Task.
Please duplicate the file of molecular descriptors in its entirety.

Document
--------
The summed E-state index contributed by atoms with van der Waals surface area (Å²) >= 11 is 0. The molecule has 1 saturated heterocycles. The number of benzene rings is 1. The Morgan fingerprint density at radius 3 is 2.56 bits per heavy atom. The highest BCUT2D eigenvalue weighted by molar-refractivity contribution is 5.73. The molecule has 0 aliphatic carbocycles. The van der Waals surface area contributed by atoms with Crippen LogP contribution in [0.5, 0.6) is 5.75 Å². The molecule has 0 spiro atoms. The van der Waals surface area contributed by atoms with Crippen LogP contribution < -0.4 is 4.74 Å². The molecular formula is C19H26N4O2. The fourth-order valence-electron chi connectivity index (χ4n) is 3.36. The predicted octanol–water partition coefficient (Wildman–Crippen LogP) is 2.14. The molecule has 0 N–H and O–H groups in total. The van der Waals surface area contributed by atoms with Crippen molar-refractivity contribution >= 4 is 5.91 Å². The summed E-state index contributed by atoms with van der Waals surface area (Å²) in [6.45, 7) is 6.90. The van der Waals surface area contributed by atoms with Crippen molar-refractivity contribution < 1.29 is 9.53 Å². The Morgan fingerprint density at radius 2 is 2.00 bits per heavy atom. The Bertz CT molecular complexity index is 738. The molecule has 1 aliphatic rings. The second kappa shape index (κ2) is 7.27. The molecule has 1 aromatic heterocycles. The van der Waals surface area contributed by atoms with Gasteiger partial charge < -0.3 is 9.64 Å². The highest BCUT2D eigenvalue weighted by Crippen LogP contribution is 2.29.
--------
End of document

The summed E-state index contributed by atoms with van der Waals surface area (Å²) >= 11 is 0. The molecule has 1 saturated heterocycles. The number of benzene rings is 1. The Morgan fingerprint density at radius 3 is 2.56 bits per heavy atom. The highest BCUT2D eigenvalue weighted by molar-refractivity contribution is 5.73. The molecule has 0 aliphatic carbocycles. The van der Waals surface area contributed by atoms with Crippen LogP contribution in [0.5, 0.6) is 5.75 Å². The molecule has 0 spiro atoms. The van der Waals surface area contributed by atoms with Crippen LogP contribution < -0.4 is 4.74 Å². The molecular formula is C19H26N4O2. The fourth-order valence-electron chi connectivity index (χ4n) is 3.36. The predicted octanol–water partition coefficient (Wildman–Crippen LogP) is 2.14. The molecule has 0 N–H and O–H groups in total. The van der Waals surface area contributed by atoms with Crippen molar-refractivity contribution >= 4 is 5.91 Å². The summed E-state index contributed by atoms with van der Waals surface area (Å²) in [6.45, 7) is 6.90. The van der Waals surface area contributed by atoms with Crippen molar-refractivity contribution < 1.29 is 9.53 Å². The Morgan fingerprint density at radius 2 is 2.00 bits per heavy atom. The Bertz CT molecular complexity index is 738. The molecule has 1 aliphatic rings. The second kappa shape index (κ2) is 7.27. The molecule has 1 aromatic heterocycles. The van der Waals surface area contributed by atoms with Gasteiger partial charge < -0.3 is 9.64 Å². The highest BCUT2D eigenvalue weighted by Crippen LogP contribution is 2.29.